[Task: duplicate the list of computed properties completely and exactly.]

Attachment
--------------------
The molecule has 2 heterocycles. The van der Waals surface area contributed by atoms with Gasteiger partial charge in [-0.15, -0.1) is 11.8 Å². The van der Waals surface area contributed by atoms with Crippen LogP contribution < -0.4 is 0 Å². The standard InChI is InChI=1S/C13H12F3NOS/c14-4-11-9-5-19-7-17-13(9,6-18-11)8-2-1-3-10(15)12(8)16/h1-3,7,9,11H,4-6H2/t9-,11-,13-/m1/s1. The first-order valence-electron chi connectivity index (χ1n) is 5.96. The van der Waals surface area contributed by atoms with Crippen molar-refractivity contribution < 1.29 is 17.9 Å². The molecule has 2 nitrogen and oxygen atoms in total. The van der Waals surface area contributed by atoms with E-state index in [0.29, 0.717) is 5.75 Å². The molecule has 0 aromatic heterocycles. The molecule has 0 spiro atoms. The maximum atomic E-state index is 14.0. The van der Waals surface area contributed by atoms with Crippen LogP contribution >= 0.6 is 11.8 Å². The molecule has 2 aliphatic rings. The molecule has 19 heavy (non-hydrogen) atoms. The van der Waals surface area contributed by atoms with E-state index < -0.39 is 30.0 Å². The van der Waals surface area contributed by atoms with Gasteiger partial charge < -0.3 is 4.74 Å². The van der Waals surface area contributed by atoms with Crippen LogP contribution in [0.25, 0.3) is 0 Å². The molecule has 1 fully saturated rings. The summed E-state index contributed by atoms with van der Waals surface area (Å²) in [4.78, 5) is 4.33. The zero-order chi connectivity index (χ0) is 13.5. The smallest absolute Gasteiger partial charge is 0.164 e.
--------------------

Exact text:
The molecule has 2 heterocycles. The van der Waals surface area contributed by atoms with Gasteiger partial charge in [-0.15, -0.1) is 11.8 Å². The van der Waals surface area contributed by atoms with Crippen LogP contribution < -0.4 is 0 Å². The standard InChI is InChI=1S/C13H12F3NOS/c14-4-11-9-5-19-7-17-13(9,6-18-11)8-2-1-3-10(15)12(8)16/h1-3,7,9,11H,4-6H2/t9-,11-,13-/m1/s1. The first-order valence-electron chi connectivity index (χ1n) is 5.96. The van der Waals surface area contributed by atoms with Crippen molar-refractivity contribution < 1.29 is 17.9 Å². The molecule has 2 nitrogen and oxygen atoms in total. The van der Waals surface area contributed by atoms with E-state index in [0.29, 0.717) is 5.75 Å². The molecule has 0 aromatic heterocycles. The molecule has 0 spiro atoms. The maximum atomic E-state index is 14.0. The van der Waals surface area contributed by atoms with Crippen LogP contribution >= 0.6 is 11.8 Å². The molecule has 2 aliphatic rings. The molecule has 19 heavy (non-hydrogen) atoms. The van der Waals surface area contributed by atoms with E-state index < -0.39 is 30.0 Å². The van der Waals surface area contributed by atoms with Gasteiger partial charge < -0.3 is 4.74 Å². The van der Waals surface area contributed by atoms with Crippen LogP contribution in [0.25, 0.3) is 0 Å². The molecule has 1 fully saturated rings. The summed E-state index contributed by atoms with van der Waals surface area (Å²) in [4.78, 5) is 4.33. The zero-order chi connectivity index (χ0) is 13.5. The smallest absolute Gasteiger partial charge is 0.164 e.